Unlike MS, there are few approved treatments for SPS, it is considered a one in a million disease. Insurance companies do not cover medications for this little known disease and treatment options are few. Since the diagnosis I have also been diagnosed with additional autoimmune diseases. Apparently when you get one you open the door to others as the body continues to attack itself. I also suffer from Mixed Connective Tissue Disorder, which is essentially a fancy word for 3 autoimmune diseases rolled into one. Lupus, Scleroderma and polymyositis. Essentially my body continues to be at war with itself.
I have learned to fight back though. I get home infusions every two weeks. IVIG which gives my body a boost of good antibodies and high dose steroids. Together these meds give me two good solid weeks a month that I can live a normal life. While it’s not the best, it’s manageable and I can enjoy times with my family and actually remember them.

I was able to gift my hubby with his bucket list race. In November of 2017, 8 months after being diagnosed, we completed the NYC marathon with Achilles International. It wasn’t pretty, and it took a terrible toll on my body but my husband was finally able to call himself a marathoner.
Our races have since decreased greatly. Half marathons have always been my favorites. Perhaps because I was born on the 13th so 13 is a lucky number. We have done a few since. I must use both forearm crutches which is difficult because I was always an arm swinger. Using crutches changes my gait and slows us down incredibly. I have to use the both forearm crutches because of dizziness and falls. We continue to practice the Galloway method of run/walk intervals. But by the end of the race I find I am hobbling dragging the crutches more so then they being useful.
The purpose of the Alinker is to continue to allow me to be active, during the times that my muscles are too weak, and I don't feel well. Walt Disney once said to "Keep moving forward." That was a slogan for him and the Walt Disney World company, and I've adopted it as my own personal mantra. Keep moving forward requires me to have additional help. Forearm crutches are no loner easy for me, so the Alinker is a great tool.
I have been hesitant to start a campaign for an Alinker. We have never asked for help, but the $15000/month medications have forced us to finacial ruin.  I am no longer able to work as a Psychotherpist.  I feel I was put on this world to help others yet I can no longer do that professionally. Instead I have chosen to share my jourey on Facebook.  It is my hope that I can be a medium to share knowledge, information, encouregment and free therapy in the form of positivity and inspiration.   It’s been a difficult transition from being a psychotherapist who helps others, to now a patient who requires help. But as my diseases are progressing,  it has never become more important to stay active and be as involved as I possibly can with my famil, for as long as I can.  Quitting will never be an option.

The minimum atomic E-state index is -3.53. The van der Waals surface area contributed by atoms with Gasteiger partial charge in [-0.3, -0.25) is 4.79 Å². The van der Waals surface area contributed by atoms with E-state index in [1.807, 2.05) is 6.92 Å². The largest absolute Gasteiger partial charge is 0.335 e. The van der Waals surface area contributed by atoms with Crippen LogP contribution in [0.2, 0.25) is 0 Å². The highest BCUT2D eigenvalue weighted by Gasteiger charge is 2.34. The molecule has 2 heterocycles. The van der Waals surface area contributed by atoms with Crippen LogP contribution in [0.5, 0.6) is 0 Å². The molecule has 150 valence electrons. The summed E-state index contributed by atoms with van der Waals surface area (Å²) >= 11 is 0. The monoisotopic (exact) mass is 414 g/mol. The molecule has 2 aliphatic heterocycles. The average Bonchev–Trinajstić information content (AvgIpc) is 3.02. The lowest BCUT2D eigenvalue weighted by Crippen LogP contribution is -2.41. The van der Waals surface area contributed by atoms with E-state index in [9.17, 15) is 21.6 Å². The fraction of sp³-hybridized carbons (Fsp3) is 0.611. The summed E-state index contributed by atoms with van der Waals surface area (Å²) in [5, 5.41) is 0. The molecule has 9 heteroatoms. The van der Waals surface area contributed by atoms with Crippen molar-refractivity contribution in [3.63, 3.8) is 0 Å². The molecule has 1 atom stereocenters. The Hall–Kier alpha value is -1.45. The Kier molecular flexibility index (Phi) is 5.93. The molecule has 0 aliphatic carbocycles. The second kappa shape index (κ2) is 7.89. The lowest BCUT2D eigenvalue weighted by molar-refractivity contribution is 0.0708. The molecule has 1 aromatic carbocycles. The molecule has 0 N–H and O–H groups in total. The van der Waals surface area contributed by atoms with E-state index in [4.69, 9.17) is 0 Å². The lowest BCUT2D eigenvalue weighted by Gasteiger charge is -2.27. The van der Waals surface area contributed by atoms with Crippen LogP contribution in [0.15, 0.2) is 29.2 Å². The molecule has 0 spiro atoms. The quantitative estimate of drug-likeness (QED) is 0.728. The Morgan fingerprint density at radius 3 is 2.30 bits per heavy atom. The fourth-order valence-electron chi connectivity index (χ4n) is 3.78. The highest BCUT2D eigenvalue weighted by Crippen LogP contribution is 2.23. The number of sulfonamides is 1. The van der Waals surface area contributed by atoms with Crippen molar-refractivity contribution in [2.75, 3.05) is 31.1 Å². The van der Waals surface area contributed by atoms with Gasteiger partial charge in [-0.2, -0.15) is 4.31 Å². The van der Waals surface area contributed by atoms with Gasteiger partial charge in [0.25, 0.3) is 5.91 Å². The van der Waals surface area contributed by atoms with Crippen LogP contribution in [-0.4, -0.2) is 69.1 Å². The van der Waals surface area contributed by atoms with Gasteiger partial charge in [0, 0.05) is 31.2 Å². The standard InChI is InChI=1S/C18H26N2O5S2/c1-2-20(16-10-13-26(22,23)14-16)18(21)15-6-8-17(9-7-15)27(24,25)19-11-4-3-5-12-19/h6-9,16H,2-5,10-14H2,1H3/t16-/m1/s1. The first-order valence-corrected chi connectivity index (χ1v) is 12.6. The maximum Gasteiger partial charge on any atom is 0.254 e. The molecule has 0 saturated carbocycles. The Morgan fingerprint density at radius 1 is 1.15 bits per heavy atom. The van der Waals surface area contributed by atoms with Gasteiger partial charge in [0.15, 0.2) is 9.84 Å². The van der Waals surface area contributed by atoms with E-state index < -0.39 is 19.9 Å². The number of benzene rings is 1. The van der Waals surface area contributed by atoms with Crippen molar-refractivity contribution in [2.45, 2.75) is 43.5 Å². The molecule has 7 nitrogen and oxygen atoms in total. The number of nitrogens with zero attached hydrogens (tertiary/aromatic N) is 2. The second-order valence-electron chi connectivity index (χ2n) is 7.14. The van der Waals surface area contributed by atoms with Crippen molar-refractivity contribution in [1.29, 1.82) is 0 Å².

Thank you so much for your consideration.
Sheryl Morley


The campaigns are about sharing. Most people have no idea what life is like when you live with MS or what happens after you have a stroke. Isolation is often a bigger problem than the symptoms of the disease itself. With the campaigns we can share and educate people, because it can happen to all of us. When we create a movement where people simply show up for each other, it might get a bit ‘safer’ and less ‘scary’ to engage with each other. Some people share their experiences on their campaign, others share their funds to support the campaigns. It is not about asking for money, it is creating an opportunity for people to learn and show up with #generosity. Being generous resonates with who we are as humans. We understand generosity deeply and when you practice it, you feel so much better 


  • The campaigns are in USD $, the $2200 USD includes the Alinker, shipping, process and campaign fees and our #AlinkerFamily support. 
  • The campaigns are all or nothing, no credit cards are charged unless the campaign reaches its goal.
  • As soon as the campaign reaches its goal, we ship an Alinker (from direct stock or you'll be placed in line, delivery 6-8 weeks).